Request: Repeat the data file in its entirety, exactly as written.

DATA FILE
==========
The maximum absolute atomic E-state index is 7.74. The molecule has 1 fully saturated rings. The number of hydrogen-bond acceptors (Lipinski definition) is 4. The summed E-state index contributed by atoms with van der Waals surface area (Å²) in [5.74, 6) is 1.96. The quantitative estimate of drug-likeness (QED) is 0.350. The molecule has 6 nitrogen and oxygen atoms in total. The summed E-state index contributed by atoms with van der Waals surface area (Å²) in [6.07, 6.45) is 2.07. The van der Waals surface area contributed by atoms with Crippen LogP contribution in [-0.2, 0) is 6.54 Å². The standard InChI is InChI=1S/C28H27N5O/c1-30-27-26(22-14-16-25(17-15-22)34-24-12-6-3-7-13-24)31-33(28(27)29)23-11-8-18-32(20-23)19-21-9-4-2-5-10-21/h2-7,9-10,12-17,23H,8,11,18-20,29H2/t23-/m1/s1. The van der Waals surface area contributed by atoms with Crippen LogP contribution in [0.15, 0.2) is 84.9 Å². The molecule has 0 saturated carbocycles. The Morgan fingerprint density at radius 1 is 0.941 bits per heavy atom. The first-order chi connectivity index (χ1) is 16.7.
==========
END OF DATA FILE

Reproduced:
The maximum absolute atomic E-state index is 7.74. The molecule has 1 fully saturated rings. The number of hydrogen-bond acceptors (Lipinski definition) is 4. The summed E-state index contributed by atoms with van der Waals surface area (Å²) in [5.74, 6) is 1.96. The quantitative estimate of drug-likeness (QED) is 0.350. The molecule has 6 nitrogen and oxygen atoms in total. The summed E-state index contributed by atoms with van der Waals surface area (Å²) in [6.07, 6.45) is 2.07. The van der Waals surface area contributed by atoms with Crippen LogP contribution in [-0.2, 0) is 6.54 Å². The standard InChI is InChI=1S/C28H27N5O/c1-30-27-26(22-14-16-25(17-15-22)34-24-12-6-3-7-13-24)31-33(28(27)29)23-11-8-18-32(20-23)19-21-9-4-2-5-10-21/h2-7,9-10,12-17,23H,8,11,18-20,29H2/t23-/m1/s1. The van der Waals surface area contributed by atoms with Crippen LogP contribution in [0.15, 0.2) is 84.9 Å². The molecule has 0 saturated carbocycles. The Morgan fingerprint density at radius 1 is 0.941 bits per heavy atom. The first-order chi connectivity index (χ1) is 16.7.